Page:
Kia’s seven-year, 100,000-mile warranty extends to its EVs, so the e-Niro boasts a great level of cover. Factor in the brand’s third place in the makers’ chart of our Driver Power 2019 satisfaction poll, and ownership prospects look great.
That’s helped by decent safety tech. Autonomous braking with pedestrian detection, lane-keep assist, blind spot warning and seven airbags are standard. The Niro family as a whole received a full five-star Euro NCAP safety rating when the first hybrid model was tested in 2016. There’s also semi-autonomous adaptive cruise control that’ll keep you in your lane.
Any EV will be cheap to run, due to the relatively low price of electricity from a domestic supply. Based on an average unit price of 12.5p per kWh of electricity on an off-peak tariff, a full charge at home should cost around £8.
The Kona Electric matched the e-Niro’s efficiency of 3.9 miles per kWh, so with predicted ranges of 282 miles for the Kia and 279 miles for the Hyundai, they’ll cost 2.8 and 2.9p per mile respectively. The BMW has a smaller battery and will set you back around £5.25 for a full charge at home. Based on its efficiency of 3.7 miles per kWh, the i3 will cost you 3p per mile to run.
“Our energy-efficiency figure of 3.9 miles per kWh suggests fully depleting the e-Niro’s battery will get you 250 miles, so select Eco mode, limit your speed and around 280 miles should be possible.”
|Model:||BMW i3s 120Ah|
|Engine:||One electric motor, 181bhp|
|Test economy:||3.7 miles/kWh|
|Annual road tax:||£0|
Design & engineering
The BMW i3’s story has been well told, because it’s a great one that proved small EVs are a big deal.
A skateboard-style chassis (the Drive Module) houses the battery, motor and suspension. Bolted on top is a carbon fibre-reinforced plastic skeleton (the Life Module) for lightness and strength, because the i3 weighs 1,290kg in ‘s’ form with the latest, more energy-dense 120Ah battery, as BMW calls it.
That is considerably lighter than the German model’s competition, but then, it’s also smaller. The 120Ah tag means this i3s now gets a 42.2kWh cell, while the 181bhp motor, producing 270Nm of torque, remains. Unlike its rivals, the i3 is rear-wheel drive. BMW has also used lots of renewable, reclaimed or recycled materials inside the i3 to reinforce its environmental credentials, including the wood on the dashboard and the funny plastics on the doors.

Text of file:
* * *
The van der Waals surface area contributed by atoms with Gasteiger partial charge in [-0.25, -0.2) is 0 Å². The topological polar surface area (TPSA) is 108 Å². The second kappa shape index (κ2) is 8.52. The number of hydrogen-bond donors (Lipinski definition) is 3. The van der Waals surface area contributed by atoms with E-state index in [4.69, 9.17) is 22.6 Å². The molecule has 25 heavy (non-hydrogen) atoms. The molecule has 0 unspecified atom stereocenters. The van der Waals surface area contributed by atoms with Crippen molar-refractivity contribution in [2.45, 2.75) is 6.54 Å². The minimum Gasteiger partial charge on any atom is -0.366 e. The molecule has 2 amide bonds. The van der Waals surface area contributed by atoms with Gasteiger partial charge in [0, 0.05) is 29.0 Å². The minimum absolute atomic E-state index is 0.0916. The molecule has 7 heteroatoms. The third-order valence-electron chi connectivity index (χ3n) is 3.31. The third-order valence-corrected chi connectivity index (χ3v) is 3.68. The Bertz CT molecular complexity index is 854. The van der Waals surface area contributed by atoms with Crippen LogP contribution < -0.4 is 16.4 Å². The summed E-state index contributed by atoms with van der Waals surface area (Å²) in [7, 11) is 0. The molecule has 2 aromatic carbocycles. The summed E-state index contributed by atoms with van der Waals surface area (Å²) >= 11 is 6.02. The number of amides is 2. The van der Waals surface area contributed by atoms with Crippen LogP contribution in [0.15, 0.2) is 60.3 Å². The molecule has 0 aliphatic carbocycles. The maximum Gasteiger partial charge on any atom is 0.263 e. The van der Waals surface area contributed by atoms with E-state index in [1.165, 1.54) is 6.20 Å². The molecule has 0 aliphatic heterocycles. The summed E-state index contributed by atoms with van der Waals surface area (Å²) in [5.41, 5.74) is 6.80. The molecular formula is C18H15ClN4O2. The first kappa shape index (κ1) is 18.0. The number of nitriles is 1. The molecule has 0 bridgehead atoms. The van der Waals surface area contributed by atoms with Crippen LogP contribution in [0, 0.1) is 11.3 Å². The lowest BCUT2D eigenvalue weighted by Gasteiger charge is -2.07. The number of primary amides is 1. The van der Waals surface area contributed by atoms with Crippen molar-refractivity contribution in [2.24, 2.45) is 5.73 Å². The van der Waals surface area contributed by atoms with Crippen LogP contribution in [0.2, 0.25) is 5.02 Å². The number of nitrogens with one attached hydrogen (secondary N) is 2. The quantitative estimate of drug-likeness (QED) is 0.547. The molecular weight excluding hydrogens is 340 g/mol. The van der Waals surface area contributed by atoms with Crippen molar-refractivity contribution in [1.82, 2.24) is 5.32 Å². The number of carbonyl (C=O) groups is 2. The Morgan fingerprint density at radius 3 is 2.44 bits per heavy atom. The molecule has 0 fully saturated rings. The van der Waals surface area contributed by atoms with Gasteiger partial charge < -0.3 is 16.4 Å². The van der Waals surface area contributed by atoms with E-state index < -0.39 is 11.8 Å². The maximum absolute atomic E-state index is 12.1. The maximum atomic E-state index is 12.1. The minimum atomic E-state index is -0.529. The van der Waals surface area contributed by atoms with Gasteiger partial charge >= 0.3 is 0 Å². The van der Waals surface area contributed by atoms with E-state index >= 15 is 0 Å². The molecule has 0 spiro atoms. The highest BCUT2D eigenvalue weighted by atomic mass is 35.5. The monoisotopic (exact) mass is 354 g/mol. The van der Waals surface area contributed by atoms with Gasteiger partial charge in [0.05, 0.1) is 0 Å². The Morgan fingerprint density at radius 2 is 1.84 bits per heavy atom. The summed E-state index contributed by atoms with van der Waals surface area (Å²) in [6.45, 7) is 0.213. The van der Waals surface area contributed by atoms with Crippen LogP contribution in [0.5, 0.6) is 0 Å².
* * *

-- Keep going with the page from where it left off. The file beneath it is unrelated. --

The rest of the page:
While it costs more than the Kia, at £34,170, you don’t get quite as much kit. Cruise and climate control are included, as are heated seats, nav and LED lights, which its rivals don’t have. But you have to pay extra for parking sensors and a reversing camera (£170 and £360 respectively), £395 for wireless charging and £350 for Apple CarPlay. Android Auto isn’t offered.
Still, although the cabin trails on kit, it’s better executed. The i3 was created as a bespoke EV with no ‘regular’ variants in the range, so the scalloped dash and reverse-folding rear doors are nice touches. It’s a high-quality interior, despite the materials used, and it still feels more special than the Korean pair’s, even if some of the tech on display is now a little older.
With its clever chassis the BMW provides a rigid safety cell, but due to its design and construction the car feels firm. Road noise is transmitted through the structure, so it’s not quite as refined, nor quite as comfortable, as its competitors here. The 20-inch wheels and firmer set-up mean the i3s crashes over big bumps, jumping over ridges and never feeling as settled as either the Kia or Hyundai on the move.
There are no real gains to be had in its handling, though, because the tall i3 never feels all that secure, due to its narrow tyres. While they help to reduce rolling resistance and improve efficiency, they also hamper the level of grip on offer, so the BMW doesn’t inspire as much confidence.
You can still exploit the instantly deployable torque that characterises EVs, though. The i3s matched the Kia’s 7.0-second 0-60mph time and was actually quicker from 30 to 50mph, taking 2.2 seconds compared with 2.4 seconds in its rivals. However, the less powerful motor couldn’t match the e-Niro or Kona Electric at higher speeds, because the BMW accelerated from 50-70mph in 4.2 seconds, while its rivals took 3.7 and 3.8 seconds respectively.
When it first arrived, the i3 was the most impressive EV to drive, but despite upgrades, rival brands have made big strides with tech and set- up, and the BMW now feels less convincing.
Its smaller footprint also means the i3 isn’t quite as practical; the 260-litre boot is more limited and those reverse rear doors make access to the cabin more difficult, while it’s also tighter once you’re sitting back there.
However, despite being not dissimilar to its competitors, the i3 was actually designed for the city, where it excels. The much tighter 9.4-metre turning circle and excellent steering lock mean it’s easier to manoeuvre, which is helped by the great visibility offered by the i3’s relatively raised-up driving position.
With no transmission tunnel, the cabin feels very spacious in the front and BMW has used this to boost storage, with trays and cup-holders for oddments. That dash shape also gives lots of stowage room.